Forum changes: Editing of posts has been turned off until further notice.
Started by John Kim, November 01, 2003, 08:59:39 PM
Quote from: MarcoAlso: The virtual vs. experiential model as the point of paradigmn clash is, perhaps, a broader expression of what happens--but if I understand you correctly the modes (and section headers) are Static vs. Collaberative (which I think might be weaker terminology than Virtual Experience vs. Collaberative Storytelling).
Quote from: MarcoFor instance, the model or "static story" is, necessiarily, incomplete as a model (and perhaps contaning paradoxical logic holes if envisioned as an immutable linear narrative)--it is therefore often subject to revision on the part of the players.This makes the exercise almost always a gradient of some sort rather than a boolean state (i.e. players are *always* collaberating with the GM in creating story--even if only by being there to play in a super-railroaded game).
Quote from: Emily CareVirtual experience roleplaying, as seen by those who see role-playing as intended to be collaborative story-telling, might look like rampant "my guy would do such-and-such"-ism: ie over-prioritizing narrow verisimilitude of character, over narrative concerns, or pure pawn play, with no consciousness of shared story.And in like manner, collaborative story-telling roleplaying could end up breaking engagement for someone who looks at the experience as something with external reality (ie that has been created by someone else) that must be experienced via through an avatar that "actually" exists in the game world. Does sounds like sim vs. nar priority conflict.
Quote from: fusangiteI'm impressed by the quality of the essay. I agree that this is a legitimate twofold division of gaming. There are, after all, many ways to divide and categorize the experience. Buying your model, though, I have some pretty immediate visceral reactions. The "virtual experience" approach strikes me more as a pathology than as a style of play. I cannot imagine actually wanting to run or participate in a game in which boundaries between players and their characters are blurred because I cannot really imagining this producing a healthy social dynamic. Am I out to lunch here or do people actually find that "virtual experience" play can function without devolving into interpersonal ugliness?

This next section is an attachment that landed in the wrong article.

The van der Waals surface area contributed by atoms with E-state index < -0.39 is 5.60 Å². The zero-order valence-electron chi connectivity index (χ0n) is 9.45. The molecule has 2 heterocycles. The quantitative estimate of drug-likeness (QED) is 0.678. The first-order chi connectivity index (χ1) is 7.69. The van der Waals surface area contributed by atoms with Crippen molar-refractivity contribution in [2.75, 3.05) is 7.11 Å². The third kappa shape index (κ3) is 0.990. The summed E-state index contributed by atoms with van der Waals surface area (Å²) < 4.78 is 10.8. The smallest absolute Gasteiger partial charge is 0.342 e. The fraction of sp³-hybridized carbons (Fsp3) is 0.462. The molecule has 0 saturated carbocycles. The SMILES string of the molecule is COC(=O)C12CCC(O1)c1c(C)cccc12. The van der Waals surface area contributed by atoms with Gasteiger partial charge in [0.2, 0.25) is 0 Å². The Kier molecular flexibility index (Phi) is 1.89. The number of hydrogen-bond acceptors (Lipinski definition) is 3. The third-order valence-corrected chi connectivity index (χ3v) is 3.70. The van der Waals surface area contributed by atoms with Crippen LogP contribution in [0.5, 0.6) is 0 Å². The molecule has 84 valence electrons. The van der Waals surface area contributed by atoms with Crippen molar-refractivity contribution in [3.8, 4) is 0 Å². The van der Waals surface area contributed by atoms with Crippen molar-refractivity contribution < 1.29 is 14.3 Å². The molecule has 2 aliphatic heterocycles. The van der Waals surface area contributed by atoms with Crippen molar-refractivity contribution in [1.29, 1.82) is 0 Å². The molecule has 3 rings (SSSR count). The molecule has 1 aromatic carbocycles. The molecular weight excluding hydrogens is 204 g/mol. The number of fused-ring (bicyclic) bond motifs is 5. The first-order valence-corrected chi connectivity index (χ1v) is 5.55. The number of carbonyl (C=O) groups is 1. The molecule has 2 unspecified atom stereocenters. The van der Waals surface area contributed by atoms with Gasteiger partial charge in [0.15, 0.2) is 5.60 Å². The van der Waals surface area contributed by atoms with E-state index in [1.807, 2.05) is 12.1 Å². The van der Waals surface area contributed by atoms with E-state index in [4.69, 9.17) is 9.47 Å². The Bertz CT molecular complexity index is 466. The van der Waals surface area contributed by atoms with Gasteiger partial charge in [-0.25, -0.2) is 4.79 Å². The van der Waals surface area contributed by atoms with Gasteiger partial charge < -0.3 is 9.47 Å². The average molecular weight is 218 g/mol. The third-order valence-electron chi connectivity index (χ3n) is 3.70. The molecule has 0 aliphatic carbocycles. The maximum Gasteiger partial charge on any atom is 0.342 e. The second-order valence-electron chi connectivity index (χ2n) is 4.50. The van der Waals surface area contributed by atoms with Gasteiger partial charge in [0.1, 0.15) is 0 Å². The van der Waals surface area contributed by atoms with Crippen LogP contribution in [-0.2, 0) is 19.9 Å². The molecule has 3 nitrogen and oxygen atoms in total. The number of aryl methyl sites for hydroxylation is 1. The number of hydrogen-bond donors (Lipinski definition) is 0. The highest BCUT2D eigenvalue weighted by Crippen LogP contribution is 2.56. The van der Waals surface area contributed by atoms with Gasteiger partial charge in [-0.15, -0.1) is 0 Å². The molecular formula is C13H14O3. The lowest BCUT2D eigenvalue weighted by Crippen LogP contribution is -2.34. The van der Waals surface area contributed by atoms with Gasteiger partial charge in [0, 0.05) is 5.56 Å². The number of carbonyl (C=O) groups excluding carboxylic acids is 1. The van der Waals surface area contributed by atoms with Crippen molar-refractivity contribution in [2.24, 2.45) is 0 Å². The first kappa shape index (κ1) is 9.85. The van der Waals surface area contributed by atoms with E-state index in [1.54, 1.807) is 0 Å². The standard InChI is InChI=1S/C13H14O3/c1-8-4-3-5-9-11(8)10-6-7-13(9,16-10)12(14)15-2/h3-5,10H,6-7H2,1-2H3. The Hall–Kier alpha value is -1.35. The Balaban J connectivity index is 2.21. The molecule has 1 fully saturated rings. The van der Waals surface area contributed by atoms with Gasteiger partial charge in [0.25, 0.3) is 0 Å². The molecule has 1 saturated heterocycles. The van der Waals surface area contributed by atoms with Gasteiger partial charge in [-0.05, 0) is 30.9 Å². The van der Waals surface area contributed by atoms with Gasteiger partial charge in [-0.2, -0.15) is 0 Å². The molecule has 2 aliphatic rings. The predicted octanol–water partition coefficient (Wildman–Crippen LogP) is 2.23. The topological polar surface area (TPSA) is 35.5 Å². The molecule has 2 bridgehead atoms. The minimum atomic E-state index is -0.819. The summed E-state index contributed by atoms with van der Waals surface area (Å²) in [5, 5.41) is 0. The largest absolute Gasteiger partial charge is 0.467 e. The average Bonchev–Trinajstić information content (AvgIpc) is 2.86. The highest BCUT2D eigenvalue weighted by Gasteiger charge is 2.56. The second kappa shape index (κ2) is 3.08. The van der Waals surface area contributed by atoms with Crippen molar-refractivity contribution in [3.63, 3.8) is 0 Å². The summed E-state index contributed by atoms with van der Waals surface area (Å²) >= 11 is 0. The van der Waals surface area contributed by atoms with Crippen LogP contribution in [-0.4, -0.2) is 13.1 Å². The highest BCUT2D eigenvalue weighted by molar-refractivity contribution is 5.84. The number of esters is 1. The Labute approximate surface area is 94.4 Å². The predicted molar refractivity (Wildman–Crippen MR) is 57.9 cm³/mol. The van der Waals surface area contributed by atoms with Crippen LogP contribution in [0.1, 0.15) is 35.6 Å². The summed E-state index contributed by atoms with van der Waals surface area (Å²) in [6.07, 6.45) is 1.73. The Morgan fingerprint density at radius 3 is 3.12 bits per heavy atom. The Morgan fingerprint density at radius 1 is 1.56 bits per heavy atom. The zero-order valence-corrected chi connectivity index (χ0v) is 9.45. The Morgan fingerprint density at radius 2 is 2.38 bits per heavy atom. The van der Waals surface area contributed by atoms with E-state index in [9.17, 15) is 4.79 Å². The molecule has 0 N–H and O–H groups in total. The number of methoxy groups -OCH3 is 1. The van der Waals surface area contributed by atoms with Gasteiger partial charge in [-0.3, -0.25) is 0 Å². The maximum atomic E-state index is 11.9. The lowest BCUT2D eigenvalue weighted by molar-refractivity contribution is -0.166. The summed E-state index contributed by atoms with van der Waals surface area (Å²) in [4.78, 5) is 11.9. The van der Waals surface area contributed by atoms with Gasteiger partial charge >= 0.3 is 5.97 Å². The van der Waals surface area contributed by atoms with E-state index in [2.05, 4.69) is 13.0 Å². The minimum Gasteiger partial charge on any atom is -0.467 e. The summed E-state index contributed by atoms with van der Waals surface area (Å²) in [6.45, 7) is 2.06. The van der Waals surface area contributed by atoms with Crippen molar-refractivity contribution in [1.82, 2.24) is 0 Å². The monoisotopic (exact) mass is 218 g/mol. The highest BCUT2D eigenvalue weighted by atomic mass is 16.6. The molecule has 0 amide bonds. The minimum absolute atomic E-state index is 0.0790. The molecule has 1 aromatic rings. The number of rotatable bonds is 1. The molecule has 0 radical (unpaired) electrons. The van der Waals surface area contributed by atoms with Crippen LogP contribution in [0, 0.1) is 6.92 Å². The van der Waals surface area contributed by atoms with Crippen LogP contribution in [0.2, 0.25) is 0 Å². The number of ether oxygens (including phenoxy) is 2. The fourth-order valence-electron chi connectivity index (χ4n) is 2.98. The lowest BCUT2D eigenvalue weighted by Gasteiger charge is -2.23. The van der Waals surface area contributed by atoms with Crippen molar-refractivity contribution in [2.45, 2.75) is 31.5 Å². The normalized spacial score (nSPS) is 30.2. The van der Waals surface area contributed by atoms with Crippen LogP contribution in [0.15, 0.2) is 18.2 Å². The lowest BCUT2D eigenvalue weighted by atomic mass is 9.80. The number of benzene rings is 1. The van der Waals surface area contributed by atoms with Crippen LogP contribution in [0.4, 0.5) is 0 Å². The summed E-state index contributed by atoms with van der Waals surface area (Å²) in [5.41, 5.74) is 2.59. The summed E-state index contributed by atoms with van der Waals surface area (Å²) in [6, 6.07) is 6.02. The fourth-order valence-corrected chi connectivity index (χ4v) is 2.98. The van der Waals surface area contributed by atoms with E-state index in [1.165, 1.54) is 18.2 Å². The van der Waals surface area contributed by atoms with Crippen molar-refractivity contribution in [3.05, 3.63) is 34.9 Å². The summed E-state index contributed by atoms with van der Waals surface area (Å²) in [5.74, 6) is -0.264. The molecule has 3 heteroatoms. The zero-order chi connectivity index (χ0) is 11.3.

QuoteYou're right that there are ramifications to this. On the other hand, I don't think that they need to turn into interpersonal ugliness. It is perfectly possible to identify during a game, but afterwards be able to distinguish it as just a game -- just as one might feel excited during a film even though afterwards one knows it was just an illusion. This blurring of real person and character is behind most, if not all, traditional narratives. That said, it is valid to object to it. For example, Roland Barthes (a very influential figure in modern narrative theory) decries it as dishonest and authoritarian. Also, the closer dynamics of RPGs might have deeper ramifications than static narrative.
Quote from: Ron EdwardsActually, fusangite's comment illustrates something important, which has been discussed before (similarities of highly committed Simulationist play to clinical psychological conditions), and he/she admits that it's a visceral reaction. As such, it's not really a point of debate at all. "That's your visceral reaction? How interesting," is about as far as the discussion can go.
Quote from: fusangiteI guess I have a problem with the film analogy because (a) the individual did not create the character (b) the individual did not invest components of the self in the character and (c) the character does not have a continuing existence in time contingent upon its creator. I would agree that what I am talking about is a difference of degree but it seems an enormous one.I accept that, from a theoretical standpoint, virtual experience need not create uncomfortable interpersonal dynamics. I guess my question is, how often does it create this discomfort?